[Histonet] Aetna and In-Office Lab Accreditation

Daniel Schneider dlschneider <@t> gmail.com
Mon Apr 9 15:47:04 CDT 2012

This is all about the money. The rest is rationalization.

The reason a group of non-pathologist physicians opens an in-house
pathology lab and hires an employee pathologist is first and foremost
to harvest profit from pathology reimbursement. Be a fly on the wall in the
partners' meetings and you would know that's what they are talking about.

To suggest otherwise is disingenuous.

And the implication that the generalist anatomic pathologist is unqualified
to be signing out skins, prostates, GI's and whatever is reprehensible.
This is not cardiac bypass surgery, and AP pathologists *are* trained to do
all of the above. I eagerly defer to subspecialty expert consultants as
needed, but most of the time they're not needed.

Hospital labs that see few, if any skins, prostates, GI's, are only in that
pickle because of the cherrypicking they've already been subjected to.

*"in-office AP labs are an emerging frontier of employment for histologists
and pathologists.  In an era of high unemployment, another source of
employment for our professions is "a good thing.""*

Really? The jobs follow the specimens. Given the same number of specimens,
there's the same number of jobs, more or less, just under different
circumstances and in different locations   Unless you're suggesting that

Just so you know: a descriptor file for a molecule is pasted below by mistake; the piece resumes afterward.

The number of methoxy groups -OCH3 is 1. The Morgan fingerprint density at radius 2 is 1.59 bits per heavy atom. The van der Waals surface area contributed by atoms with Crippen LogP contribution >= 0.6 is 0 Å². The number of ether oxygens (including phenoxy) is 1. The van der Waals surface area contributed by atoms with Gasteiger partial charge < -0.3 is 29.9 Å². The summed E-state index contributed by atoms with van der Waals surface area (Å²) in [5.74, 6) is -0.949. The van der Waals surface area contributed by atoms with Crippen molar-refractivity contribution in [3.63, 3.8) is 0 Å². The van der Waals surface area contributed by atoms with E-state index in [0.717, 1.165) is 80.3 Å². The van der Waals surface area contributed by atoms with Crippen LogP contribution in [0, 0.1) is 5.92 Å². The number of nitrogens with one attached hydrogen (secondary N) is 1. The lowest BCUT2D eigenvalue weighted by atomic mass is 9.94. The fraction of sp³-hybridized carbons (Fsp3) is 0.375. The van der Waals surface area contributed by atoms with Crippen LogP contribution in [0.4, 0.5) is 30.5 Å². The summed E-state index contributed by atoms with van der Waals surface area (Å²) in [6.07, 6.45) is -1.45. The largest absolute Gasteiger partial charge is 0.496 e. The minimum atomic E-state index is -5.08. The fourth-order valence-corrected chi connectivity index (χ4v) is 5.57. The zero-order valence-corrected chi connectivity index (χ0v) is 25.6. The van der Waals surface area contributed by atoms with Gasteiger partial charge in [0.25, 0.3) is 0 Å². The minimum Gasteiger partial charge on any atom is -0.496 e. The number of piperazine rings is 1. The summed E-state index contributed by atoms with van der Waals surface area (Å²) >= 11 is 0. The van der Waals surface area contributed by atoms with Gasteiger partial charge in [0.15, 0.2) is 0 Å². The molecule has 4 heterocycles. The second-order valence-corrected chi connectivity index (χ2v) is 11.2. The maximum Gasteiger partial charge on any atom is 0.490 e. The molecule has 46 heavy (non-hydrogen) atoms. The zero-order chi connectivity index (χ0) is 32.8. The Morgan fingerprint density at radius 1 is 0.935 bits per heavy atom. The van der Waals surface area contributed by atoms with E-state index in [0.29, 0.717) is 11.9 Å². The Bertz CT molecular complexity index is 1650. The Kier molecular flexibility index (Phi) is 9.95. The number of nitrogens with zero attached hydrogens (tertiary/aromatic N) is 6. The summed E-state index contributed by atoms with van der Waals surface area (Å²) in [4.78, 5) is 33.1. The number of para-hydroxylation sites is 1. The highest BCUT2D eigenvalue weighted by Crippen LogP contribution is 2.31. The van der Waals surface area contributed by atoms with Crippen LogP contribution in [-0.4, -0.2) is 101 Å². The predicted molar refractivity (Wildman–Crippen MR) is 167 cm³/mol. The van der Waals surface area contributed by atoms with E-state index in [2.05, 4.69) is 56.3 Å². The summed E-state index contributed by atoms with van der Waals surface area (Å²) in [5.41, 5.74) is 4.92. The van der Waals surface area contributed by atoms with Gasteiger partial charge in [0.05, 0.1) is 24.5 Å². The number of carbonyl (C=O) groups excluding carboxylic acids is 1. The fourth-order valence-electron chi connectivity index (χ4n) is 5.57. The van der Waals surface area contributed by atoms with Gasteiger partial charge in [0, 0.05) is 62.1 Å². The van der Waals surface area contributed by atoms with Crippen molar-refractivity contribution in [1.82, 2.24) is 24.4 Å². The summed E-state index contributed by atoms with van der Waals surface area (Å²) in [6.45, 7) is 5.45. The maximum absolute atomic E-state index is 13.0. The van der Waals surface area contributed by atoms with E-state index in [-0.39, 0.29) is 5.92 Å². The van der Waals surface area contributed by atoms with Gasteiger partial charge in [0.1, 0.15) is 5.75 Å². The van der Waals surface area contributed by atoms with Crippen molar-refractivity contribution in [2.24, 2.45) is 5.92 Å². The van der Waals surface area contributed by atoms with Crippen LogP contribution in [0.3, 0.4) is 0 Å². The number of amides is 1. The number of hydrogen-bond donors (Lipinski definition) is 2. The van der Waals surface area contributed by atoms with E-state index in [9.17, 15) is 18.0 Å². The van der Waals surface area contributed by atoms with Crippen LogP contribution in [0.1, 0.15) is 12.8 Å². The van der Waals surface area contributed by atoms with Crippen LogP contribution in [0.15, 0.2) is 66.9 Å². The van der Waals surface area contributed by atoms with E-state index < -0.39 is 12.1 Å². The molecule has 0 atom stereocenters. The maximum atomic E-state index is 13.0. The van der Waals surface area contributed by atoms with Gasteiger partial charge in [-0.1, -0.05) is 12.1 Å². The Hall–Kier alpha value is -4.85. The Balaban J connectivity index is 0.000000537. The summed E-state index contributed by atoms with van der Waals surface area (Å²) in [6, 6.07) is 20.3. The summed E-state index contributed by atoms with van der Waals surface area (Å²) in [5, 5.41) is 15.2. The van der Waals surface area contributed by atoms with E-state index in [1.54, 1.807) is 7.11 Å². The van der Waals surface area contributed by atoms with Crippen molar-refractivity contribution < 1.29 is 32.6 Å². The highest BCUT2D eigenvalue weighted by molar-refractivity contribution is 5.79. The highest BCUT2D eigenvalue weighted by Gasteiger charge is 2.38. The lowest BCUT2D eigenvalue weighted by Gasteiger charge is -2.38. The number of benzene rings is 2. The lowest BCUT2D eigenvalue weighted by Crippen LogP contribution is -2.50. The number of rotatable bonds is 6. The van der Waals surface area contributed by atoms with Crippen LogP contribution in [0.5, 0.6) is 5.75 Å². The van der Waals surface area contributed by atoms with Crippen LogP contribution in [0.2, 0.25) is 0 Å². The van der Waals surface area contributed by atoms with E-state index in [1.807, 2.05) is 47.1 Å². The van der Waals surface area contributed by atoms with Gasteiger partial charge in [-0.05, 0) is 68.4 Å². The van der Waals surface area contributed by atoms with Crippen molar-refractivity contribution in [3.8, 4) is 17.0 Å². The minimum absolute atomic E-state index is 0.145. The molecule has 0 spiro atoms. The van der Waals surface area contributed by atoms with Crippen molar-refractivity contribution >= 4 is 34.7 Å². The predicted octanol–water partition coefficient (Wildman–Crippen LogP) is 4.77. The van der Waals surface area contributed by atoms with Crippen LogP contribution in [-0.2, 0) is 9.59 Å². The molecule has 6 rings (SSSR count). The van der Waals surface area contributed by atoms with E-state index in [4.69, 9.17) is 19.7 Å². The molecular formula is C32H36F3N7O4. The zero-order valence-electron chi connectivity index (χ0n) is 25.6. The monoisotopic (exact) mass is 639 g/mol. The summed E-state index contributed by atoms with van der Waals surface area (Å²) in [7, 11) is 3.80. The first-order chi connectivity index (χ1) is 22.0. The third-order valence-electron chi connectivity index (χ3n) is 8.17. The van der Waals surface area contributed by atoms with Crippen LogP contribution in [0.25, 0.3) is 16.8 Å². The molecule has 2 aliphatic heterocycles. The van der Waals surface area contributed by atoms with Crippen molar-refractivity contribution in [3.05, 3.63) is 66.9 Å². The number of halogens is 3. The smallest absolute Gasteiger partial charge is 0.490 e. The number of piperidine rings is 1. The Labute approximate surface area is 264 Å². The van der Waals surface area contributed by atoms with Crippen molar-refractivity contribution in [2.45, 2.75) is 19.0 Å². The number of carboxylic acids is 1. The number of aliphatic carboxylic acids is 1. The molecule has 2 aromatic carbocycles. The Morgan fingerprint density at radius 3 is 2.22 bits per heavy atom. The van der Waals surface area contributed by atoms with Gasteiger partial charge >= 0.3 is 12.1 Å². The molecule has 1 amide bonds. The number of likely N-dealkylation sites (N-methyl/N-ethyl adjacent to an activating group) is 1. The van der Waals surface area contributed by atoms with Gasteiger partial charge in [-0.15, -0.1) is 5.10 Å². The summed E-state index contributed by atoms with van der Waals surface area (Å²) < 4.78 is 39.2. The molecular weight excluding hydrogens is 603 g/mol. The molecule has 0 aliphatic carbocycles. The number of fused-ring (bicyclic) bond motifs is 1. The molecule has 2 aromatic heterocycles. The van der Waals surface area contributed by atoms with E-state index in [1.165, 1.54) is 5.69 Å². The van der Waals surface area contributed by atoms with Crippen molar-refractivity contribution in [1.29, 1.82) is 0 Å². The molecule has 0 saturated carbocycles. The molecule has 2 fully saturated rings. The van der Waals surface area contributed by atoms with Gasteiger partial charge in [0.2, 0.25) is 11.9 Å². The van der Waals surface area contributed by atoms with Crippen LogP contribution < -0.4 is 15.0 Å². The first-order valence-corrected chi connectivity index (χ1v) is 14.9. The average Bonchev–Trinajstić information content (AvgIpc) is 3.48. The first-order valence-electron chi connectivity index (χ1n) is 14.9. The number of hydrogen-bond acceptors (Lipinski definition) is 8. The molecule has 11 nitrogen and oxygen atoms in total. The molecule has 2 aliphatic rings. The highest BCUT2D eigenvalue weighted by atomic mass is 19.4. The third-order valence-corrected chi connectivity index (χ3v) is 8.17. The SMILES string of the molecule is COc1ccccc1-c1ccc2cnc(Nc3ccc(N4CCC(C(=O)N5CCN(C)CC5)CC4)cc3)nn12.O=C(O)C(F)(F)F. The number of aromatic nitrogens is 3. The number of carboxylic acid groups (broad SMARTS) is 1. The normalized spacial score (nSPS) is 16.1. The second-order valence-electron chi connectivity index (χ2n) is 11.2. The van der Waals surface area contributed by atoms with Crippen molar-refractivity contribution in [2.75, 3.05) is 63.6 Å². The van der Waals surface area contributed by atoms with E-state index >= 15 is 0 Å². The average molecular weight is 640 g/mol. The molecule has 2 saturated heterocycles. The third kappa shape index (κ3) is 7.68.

in-office labs will generate increased specimens, and thus increased jobs
though overutilization, i.e. excessive numbers of unnecessary biopsies and
abuse of the patient and the taxpayer.  In which case I have to say there's
a grain of truth. And the truth hurts.  And it's not " a good thing."

None of this should be taken as criticism of histotechs and pathologists
who find themselves working in an in-office lab. I know there's bills to
pay, families to take care of, and god knows it's hard for a pathologist to
find a job these days with the numbers our residency programs keep churning
out (but that's another rant...).

Dan Schneider, MD
Amarillo, TX

On Mon, Apr 9, 2012 at 12:52 PM, <jdcochran <@t> aol.com> wrote:

> Histonetters:
> In-office AP labs provide a valuable service to the practices they serve
> by facilitating 1) better communication between pathologists and ordering
> clinicians, 2) quality metrics that are practice-specific, and 3) high
> volume, sub-specialization for both histotechnologists and pathologists.
>  In other words, the more of one type of histopathology a lab does (e.g.,
> skin, prostate, GI), the better it gets.  Most people would not think of
> having their cardiac bypass surgery done at a community hospital doing
> 50/year; you want to go where more than 500/year are done.  In
> histopathology, the kinds of volume you want are in the thousands for each
> tissue type.  Many hospital labs do little skin or prostate histology
> anymore.  Many sub-specialty in-office AP labs may do thousands of cases of
> one tissue type every year.
> Aside from that, in-office AP labs are an emerging frontier of employment
> for histologists and pathologists.  In an era of high unemployment, another
> source of employment for our professions is "a good thing."
> This requirement by an insurer for accreditation will help to validate
> these in-office AP labs' commitment to quality and put them on the level
> with their hospital counterparts.
> John D. Cochran, MD, FCAP
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